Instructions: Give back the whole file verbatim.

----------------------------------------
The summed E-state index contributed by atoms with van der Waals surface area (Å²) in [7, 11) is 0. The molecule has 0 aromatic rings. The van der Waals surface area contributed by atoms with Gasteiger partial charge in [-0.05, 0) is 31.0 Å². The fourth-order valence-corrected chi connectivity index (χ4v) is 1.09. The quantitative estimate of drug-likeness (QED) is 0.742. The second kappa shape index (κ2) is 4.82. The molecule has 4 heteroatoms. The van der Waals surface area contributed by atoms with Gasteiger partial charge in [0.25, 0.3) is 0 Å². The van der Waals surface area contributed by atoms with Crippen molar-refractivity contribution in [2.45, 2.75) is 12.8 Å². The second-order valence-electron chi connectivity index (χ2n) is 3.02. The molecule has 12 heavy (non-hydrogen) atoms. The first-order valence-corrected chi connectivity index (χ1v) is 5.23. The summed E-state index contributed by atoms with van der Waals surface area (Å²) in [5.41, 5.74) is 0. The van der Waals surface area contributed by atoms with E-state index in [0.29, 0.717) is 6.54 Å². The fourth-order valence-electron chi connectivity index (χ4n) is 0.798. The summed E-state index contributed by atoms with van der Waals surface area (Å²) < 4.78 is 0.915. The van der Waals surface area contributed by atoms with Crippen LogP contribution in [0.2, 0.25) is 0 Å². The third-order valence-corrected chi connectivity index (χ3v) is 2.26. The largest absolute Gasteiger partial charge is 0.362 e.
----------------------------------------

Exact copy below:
The summed E-state index contributed by atoms with van der Waals surface area (Å²) in [7, 11) is 0. The molecule has 0 aromatic rings. The van der Waals surface area contributed by atoms with Gasteiger partial charge in [-0.05, 0) is 31.0 Å². The fourth-order valence-corrected chi connectivity index (χ4v) is 1.09. The quantitative estimate of drug-likeness (QED) is 0.742. The second kappa shape index (κ2) is 4.82. The molecule has 4 heteroatoms. The van der Waals surface area contributed by atoms with Gasteiger partial charge in [0.25, 0.3) is 0 Å². The van der Waals surface area contributed by atoms with Crippen molar-refractivity contribution in [2.45, 2.75) is 12.8 Å². The second-order valence-electron chi connectivity index (χ2n) is 3.02. The molecule has 12 heavy (non-hydrogen) atoms. The first-order valence-corrected chi connectivity index (χ1v) is 5.23. The summed E-state index contributed by atoms with van der Waals surface area (Å²) in [5.41, 5.74) is 0. The van der Waals surface area contributed by atoms with E-state index in [0.29, 0.717) is 6.54 Å². The fourth-order valence-electron chi connectivity index (χ4n) is 0.798. The summed E-state index contributed by atoms with van der Waals surface area (Å²) < 4.78 is 0.915. The van der Waals surface area contributed by atoms with Crippen LogP contribution in [0.2, 0.25) is 0 Å². The third-order valence-corrected chi connectivity index (χ3v) is 2.26. The largest absolute Gasteiger partial charge is 0.362 e.